Angels 7, Dodgers 4: A tale of two games

The Dodgers couldn’t overcome a 3-run fifth and 2-run sixth to fall to the Angels on Thursday night 7-4.

It was almost like there were two separate games. The first half of it was clearly the Dodgers’ game, as they had Angels’ starter Jhoulys Chacin on the ropes, while Ross Stripling was pitching well.

They held a 4-2 lead going into the bottom of the fifth inning. Unfortunately, that’s when things unraveled for Stripling and the Dodgers. Stripling allowed a leadoff single to Gregorio Petit on a ball that Trayce Thompson probably should have caught (despite having to dive for it). After a fly out, Stripling walked Kole Calhoun to bring up Mike Trout. Instead of homering to put the Dodgers out of their misery, Trout simply walked to load the bases. Bases loaded for one of the best hitters of this generation, and Dave Roberts elected to leave Ross Stripling in to face Albert Pujols.

Naturally, Stripling struck out Pujols looking on three pitches. It was a fastball on the inside corner. Really, a perfect pitch.

Then after getting ahead of C.J. Cron 0-1, Stripling tried to throw a fastball on the inside corner to him, but the result was different. He hit Cron to make it a 4-3 game.

It really did.

Roberts didn’t have a ton of options to relieve Stripling. Kenley Jansen — no matter how progressive a manager might be — wasn’t about to come into the game in the fifth inning. The other options were less than appealing, but Roberts elected for Chris Hatcher. I could probably stop writing at this point, but you must wallow in the misery same as I.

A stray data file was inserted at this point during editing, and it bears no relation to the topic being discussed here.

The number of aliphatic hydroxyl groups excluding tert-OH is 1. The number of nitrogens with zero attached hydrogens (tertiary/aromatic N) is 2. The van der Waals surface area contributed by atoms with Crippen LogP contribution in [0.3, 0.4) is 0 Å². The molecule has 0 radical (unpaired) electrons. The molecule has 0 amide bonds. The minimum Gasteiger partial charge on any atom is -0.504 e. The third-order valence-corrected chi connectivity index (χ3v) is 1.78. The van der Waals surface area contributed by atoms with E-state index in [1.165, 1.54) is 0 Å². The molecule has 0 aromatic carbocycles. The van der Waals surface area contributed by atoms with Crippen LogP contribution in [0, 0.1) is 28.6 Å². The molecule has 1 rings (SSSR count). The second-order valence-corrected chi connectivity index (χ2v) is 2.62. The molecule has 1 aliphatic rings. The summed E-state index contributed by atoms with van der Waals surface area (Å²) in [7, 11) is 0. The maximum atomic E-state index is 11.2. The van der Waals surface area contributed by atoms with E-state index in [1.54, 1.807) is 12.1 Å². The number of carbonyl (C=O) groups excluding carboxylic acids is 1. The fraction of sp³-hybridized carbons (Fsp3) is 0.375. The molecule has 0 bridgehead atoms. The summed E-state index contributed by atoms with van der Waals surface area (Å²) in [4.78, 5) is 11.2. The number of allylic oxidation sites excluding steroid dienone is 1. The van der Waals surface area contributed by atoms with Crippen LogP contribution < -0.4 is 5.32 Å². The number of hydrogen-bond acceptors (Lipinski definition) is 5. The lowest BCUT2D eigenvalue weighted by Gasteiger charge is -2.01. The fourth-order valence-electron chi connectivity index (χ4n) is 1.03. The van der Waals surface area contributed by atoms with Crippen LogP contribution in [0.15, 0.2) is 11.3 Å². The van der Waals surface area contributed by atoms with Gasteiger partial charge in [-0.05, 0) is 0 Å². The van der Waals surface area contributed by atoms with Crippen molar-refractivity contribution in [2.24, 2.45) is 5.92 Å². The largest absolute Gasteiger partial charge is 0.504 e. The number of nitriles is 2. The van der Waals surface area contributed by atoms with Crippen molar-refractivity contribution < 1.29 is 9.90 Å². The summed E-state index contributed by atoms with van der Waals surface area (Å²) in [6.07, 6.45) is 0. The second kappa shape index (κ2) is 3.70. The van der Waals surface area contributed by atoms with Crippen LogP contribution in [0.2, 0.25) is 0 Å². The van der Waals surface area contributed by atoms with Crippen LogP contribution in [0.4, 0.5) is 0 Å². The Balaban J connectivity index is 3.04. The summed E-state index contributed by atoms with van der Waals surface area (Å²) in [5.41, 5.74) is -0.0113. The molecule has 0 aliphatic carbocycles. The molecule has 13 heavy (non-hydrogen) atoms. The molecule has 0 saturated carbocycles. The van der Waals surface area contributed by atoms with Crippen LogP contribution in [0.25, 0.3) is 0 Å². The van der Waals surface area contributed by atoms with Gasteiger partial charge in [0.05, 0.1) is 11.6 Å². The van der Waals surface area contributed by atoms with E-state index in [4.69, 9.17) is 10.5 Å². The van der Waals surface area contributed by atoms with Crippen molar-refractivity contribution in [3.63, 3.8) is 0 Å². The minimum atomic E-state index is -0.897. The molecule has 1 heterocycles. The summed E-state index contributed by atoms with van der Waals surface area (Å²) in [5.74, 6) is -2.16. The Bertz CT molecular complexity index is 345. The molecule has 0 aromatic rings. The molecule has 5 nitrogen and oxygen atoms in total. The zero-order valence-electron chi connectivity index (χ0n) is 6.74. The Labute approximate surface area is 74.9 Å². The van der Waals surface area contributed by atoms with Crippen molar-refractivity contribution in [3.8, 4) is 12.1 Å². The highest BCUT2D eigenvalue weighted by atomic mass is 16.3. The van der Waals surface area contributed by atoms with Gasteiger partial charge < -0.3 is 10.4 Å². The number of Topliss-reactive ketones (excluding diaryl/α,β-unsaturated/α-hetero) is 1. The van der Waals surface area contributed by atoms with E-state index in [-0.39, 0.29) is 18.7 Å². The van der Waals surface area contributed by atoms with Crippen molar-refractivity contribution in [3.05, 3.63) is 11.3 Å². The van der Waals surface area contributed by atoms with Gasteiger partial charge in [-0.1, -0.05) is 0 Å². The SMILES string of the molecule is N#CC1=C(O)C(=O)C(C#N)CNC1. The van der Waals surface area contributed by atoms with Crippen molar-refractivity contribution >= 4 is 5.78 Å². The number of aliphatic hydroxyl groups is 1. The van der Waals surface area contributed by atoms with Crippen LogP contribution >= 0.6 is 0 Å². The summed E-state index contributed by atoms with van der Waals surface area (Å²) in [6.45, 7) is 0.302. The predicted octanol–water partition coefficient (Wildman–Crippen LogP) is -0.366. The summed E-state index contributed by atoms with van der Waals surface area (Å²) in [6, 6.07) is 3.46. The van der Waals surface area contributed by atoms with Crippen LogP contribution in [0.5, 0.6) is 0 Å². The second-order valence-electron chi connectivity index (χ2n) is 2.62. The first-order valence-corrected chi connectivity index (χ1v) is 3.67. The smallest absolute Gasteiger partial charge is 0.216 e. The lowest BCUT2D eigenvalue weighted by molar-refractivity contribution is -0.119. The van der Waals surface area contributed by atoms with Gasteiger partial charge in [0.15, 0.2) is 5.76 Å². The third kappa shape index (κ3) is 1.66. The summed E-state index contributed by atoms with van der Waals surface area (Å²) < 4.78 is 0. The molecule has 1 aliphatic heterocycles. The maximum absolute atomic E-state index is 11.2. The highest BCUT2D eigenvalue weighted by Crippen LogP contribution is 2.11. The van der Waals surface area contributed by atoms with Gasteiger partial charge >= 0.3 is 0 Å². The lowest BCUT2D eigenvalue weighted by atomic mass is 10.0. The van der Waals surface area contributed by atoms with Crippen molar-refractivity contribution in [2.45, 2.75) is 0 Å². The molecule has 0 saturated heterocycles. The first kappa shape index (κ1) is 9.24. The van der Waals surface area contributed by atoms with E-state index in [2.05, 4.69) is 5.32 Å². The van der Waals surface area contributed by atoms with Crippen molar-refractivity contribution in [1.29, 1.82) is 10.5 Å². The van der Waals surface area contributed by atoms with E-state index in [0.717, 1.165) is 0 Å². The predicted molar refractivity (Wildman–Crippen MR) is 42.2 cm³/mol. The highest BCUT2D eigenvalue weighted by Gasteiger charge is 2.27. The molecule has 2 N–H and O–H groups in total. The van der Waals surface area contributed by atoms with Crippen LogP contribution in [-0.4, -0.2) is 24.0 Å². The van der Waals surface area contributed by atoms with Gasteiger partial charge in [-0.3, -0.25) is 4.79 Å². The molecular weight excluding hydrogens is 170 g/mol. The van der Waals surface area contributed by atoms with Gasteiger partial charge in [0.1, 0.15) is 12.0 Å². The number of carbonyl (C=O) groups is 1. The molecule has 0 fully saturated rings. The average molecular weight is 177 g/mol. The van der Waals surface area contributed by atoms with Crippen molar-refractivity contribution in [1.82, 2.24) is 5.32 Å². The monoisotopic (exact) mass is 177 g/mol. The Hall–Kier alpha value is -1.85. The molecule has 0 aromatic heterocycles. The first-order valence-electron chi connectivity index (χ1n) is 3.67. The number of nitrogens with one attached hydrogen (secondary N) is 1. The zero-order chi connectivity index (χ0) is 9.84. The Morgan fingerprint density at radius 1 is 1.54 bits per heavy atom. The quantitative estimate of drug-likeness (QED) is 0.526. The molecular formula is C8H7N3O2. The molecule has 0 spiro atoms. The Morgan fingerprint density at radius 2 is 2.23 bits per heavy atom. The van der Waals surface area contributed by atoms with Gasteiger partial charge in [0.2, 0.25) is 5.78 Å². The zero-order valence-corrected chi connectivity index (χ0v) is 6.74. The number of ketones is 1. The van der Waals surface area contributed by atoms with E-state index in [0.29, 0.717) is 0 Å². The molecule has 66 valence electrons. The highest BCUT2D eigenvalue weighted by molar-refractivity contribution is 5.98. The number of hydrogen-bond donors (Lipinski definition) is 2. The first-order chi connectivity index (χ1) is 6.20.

After a horrible slider on 0-0 to Dodger killer (apparently) Johnny Giavotella, Hatcher threw a fastball right down the middle. Giavotella lined it into left field for a 2-run single to give the Angels a 5-4 lead.

Make that 5-for-13, because baseball.

Hatcher would be charged with two runs in total (despite allowing two inherited runners to score) on four hits. He’s at the point where he’s unpitchable in the majors until he figures out his issues. He doesn’t have any options, meaning the only way he’d get to the minors is through the DFA process. A team would almost certainly claim him, but at this point, he’d be more valuable to the Dodgers if he weren’t on the team. Perhaps a phantom disabled list trip is in order.

Stripling didn’t pitch great, but he didn’t pitch nearly as bad as his line might suggest: 4 1/3 IP, 7 H, 5 R/ER, 3 BB, 3 K, 1 HR, 90 pitches, 53 strikes, 4/3 GO/AO. He allowed a solo home run to Trout in the third inning. He struggles amazingly once he gets to the third time through the lineup, so it might be time to partner him up with a pitcher capable of throwing multiple innings out of the bullpen (before you ask, I don’t know who).

On offense, Howie Kendrick drove in a couple runs with a triple in the third inning (also added a couple walks, which is out of character for him). The other two Dodger runs scored on a wild pitch and an RBI ground out by Joc PedersonChase Utley went 2-for-4 with a walk and three runs scored.

The Dodgers fall to 21-21 on the season, while the Angels improve to 19-22. A trip to San Diego is next. Scott Kazmir (3-3, 4.89 ERA) takes on Christian Friedrich (0-1, 1.50 ERA), who is making his second start of the season. First pitch is scheduled for a ridiculously bad 7:40 p.m. Pacific time.

About Dustin Nosler

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Dustin Nosler began writing about the Dodgers in July 2009 at his blog, Feelin' Kinda Blue. He co-hosted a weekly podcast with Jared Massey called Dugout Blues. He was a contributor/editor at The Hardball Times and True Blue LA. He graduated from California State University, Sacramento, with his bachelor’s degree in journalism and a minor in digital media. While at CSUS, he worked for the student-run newspaper The State Hornet for three years, culminating with a 1-year term as editor-in-chief. He resides in Stockton, Calif.